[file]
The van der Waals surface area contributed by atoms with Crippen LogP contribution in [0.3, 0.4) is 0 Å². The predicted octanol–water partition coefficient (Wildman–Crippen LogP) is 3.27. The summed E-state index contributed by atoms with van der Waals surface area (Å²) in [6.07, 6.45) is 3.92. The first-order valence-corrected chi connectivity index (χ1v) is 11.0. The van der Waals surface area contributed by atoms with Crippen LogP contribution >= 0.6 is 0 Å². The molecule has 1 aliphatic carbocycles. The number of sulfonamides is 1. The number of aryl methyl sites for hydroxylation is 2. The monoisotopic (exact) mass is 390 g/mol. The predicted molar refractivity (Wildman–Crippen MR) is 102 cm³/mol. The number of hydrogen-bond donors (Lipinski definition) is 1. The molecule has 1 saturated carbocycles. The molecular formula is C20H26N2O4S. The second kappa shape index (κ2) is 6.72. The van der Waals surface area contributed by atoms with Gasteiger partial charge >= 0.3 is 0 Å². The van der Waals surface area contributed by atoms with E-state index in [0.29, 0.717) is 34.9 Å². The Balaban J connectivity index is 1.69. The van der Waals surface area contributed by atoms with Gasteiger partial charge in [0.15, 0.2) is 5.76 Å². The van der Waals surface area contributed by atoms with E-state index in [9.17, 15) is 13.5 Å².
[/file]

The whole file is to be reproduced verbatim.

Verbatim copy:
The van der Waals surface area contributed by atoms with Crippen LogP contribution in [0.3, 0.4) is 0 Å². The predicted octanol–water partition coefficient (Wildman–Crippen LogP) is 3.27. The summed E-state index contributed by atoms with van der Waals surface area (Å²) in [6.07, 6.45) is 3.92. The first-order valence-corrected chi connectivity index (χ1v) is 11.0. The van der Waals surface area contributed by atoms with Crippen LogP contribution >= 0.6 is 0 Å². The molecule has 1 aliphatic carbocycles. The number of sulfonamides is 1. The number of aryl methyl sites for hydroxylation is 2. The monoisotopic (exact) mass is 390 g/mol. The predicted molar refractivity (Wildman–Crippen MR) is 102 cm³/mol. The number of hydrogen-bond donors (Lipinski definition) is 1. The molecule has 1 saturated carbocycles. The molecular formula is C20H26N2O4S. The second kappa shape index (κ2) is 6.72. The van der Waals surface area contributed by atoms with Gasteiger partial charge >= 0.3 is 0 Å². The van der Waals surface area contributed by atoms with E-state index in [0.29, 0.717) is 34.9 Å². The Balaban J connectivity index is 1.69. The van der Waals surface area contributed by atoms with Gasteiger partial charge in [0.15, 0.2) is 5.76 Å². The van der Waals surface area contributed by atoms with E-state index in [9.17, 15) is 13.5 Å².